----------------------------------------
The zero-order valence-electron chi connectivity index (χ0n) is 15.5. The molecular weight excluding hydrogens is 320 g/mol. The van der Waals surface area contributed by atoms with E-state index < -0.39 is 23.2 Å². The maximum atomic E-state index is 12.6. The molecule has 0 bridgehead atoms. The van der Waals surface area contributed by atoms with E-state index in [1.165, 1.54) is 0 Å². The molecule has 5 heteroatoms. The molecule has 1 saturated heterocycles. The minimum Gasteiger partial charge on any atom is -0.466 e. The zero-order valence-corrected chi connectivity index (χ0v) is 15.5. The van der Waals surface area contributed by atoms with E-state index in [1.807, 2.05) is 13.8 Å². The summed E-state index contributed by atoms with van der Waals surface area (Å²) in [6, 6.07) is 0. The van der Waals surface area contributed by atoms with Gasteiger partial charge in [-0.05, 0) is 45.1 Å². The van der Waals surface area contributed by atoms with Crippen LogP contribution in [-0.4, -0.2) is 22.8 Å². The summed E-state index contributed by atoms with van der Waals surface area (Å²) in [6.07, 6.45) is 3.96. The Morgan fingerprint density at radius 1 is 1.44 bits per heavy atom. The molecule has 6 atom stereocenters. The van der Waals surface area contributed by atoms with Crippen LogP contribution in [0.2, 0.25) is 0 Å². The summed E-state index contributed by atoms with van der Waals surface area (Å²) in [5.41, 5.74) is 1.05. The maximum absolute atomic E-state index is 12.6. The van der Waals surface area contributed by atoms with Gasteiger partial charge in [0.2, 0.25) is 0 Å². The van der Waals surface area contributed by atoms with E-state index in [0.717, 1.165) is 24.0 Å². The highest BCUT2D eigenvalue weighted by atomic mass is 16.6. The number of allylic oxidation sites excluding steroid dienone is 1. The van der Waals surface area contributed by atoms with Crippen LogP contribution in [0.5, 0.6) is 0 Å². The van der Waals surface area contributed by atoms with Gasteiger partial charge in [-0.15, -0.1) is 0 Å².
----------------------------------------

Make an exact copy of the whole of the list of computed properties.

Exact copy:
The zero-order valence-electron chi connectivity index (χ0n) is 15.5. The molecular weight excluding hydrogens is 320 g/mol. The van der Waals surface area contributed by atoms with E-state index < -0.39 is 23.2 Å². The maximum atomic E-state index is 12.6. The molecule has 0 bridgehead atoms. The van der Waals surface area contributed by atoms with E-state index in [1.165, 1.54) is 0 Å². The molecule has 5 heteroatoms. The molecule has 1 saturated heterocycles. The minimum Gasteiger partial charge on any atom is -0.466 e. The zero-order valence-corrected chi connectivity index (χ0v) is 15.5. The van der Waals surface area contributed by atoms with E-state index in [1.807, 2.05) is 13.8 Å². The summed E-state index contributed by atoms with van der Waals surface area (Å²) in [6, 6.07) is 0. The van der Waals surface area contributed by atoms with Gasteiger partial charge in [-0.05, 0) is 45.1 Å². The van der Waals surface area contributed by atoms with Crippen LogP contribution in [-0.4, -0.2) is 22.8 Å². The summed E-state index contributed by atoms with van der Waals surface area (Å²) in [6.07, 6.45) is 3.96. The Morgan fingerprint density at radius 1 is 1.44 bits per heavy atom. The molecule has 6 atom stereocenters. The van der Waals surface area contributed by atoms with Crippen LogP contribution in [0.2, 0.25) is 0 Å². The summed E-state index contributed by atoms with van der Waals surface area (Å²) in [5.41, 5.74) is 1.05. The maximum absolute atomic E-state index is 12.6. The van der Waals surface area contributed by atoms with Gasteiger partial charge in [0.2, 0.25) is 0 Å². The van der Waals surface area contributed by atoms with E-state index in [0.717, 1.165) is 24.0 Å². The highest BCUT2D eigenvalue weighted by atomic mass is 16.6. The number of allylic oxidation sites excluding steroid dienone is 1. The van der Waals surface area contributed by atoms with Crippen LogP contribution in [0.5, 0.6) is 0 Å². The van der Waals surface area contributed by atoms with Gasteiger partial charge in [-0.15, -0.1) is 0 Å².